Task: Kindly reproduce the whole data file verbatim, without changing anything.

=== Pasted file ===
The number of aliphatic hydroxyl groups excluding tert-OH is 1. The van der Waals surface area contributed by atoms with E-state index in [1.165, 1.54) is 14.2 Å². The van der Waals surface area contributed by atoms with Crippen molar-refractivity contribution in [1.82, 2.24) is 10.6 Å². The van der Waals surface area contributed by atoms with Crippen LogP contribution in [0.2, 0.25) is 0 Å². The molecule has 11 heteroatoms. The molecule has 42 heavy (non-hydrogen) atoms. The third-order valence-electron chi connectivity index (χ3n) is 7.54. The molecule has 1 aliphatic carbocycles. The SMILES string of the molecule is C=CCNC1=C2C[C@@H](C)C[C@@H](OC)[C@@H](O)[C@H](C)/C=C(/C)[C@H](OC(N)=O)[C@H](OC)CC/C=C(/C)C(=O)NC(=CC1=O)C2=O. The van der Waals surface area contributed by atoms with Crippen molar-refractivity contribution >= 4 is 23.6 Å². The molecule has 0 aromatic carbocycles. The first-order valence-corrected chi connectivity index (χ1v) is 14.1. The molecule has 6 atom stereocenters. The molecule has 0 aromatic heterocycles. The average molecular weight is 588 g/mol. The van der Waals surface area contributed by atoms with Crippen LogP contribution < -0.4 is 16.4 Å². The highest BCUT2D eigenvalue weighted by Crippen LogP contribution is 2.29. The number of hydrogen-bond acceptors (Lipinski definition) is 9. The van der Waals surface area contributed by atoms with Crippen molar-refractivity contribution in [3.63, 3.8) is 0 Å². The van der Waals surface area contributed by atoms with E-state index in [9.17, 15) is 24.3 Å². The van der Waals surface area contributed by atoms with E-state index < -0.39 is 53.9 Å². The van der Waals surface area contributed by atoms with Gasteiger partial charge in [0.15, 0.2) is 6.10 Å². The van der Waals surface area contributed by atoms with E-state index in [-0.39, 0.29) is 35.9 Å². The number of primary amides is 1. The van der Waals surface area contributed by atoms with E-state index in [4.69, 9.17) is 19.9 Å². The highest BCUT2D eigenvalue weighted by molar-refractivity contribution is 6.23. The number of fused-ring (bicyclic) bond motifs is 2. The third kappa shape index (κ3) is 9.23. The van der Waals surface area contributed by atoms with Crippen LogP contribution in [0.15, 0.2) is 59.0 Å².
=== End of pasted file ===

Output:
The number of aliphatic hydroxyl groups excluding tert-OH is 1. The van der Waals surface area contributed by atoms with E-state index in [1.165, 1.54) is 14.2 Å². The van der Waals surface area contributed by atoms with Crippen molar-refractivity contribution in [1.82, 2.24) is 10.6 Å². The van der Waals surface area contributed by atoms with Crippen LogP contribution in [0.2, 0.25) is 0 Å². The molecule has 11 heteroatoms. The molecule has 42 heavy (non-hydrogen) atoms. The third-order valence-electron chi connectivity index (χ3n) is 7.54. The molecule has 1 aliphatic carbocycles. The SMILES string of the molecule is C=CCNC1=C2C[C@@H](C)C[C@@H](OC)[C@@H](O)[C@H](C)/C=C(/C)[C@H](OC(N)=O)[C@H](OC)CC/C=C(/C)C(=O)NC(=CC1=O)C2=O. The van der Waals surface area contributed by atoms with Crippen molar-refractivity contribution >= 4 is 23.6 Å². The molecule has 0 aromatic carbocycles. The first-order valence-corrected chi connectivity index (χ1v) is 14.1. The molecule has 6 atom stereocenters. The molecule has 0 aromatic heterocycles. The average molecular weight is 588 g/mol. The van der Waals surface area contributed by atoms with Crippen LogP contribution < -0.4 is 16.4 Å². The highest BCUT2D eigenvalue weighted by Crippen LogP contribution is 2.29. The number of hydrogen-bond acceptors (Lipinski definition) is 9. The van der Waals surface area contributed by atoms with Crippen molar-refractivity contribution in [3.63, 3.8) is 0 Å². The van der Waals surface area contributed by atoms with E-state index in [9.17, 15) is 24.3 Å². The van der Waals surface area contributed by atoms with E-state index < -0.39 is 53.9 Å². The van der Waals surface area contributed by atoms with Gasteiger partial charge in [0.15, 0.2) is 6.10 Å². The van der Waals surface area contributed by atoms with E-state index in [-0.39, 0.29) is 35.9 Å². The number of primary amides is 1. The van der Waals surface area contributed by atoms with E-state index in [4.69, 9.17) is 19.9 Å². The highest BCUT2D eigenvalue weighted by molar-refractivity contribution is 6.23. The number of fused-ring (bicyclic) bond motifs is 2. The third kappa shape index (κ3) is 9.23. The van der Waals surface area contributed by atoms with Crippen LogP contribution in [0.15, 0.2) is 59.0 Å².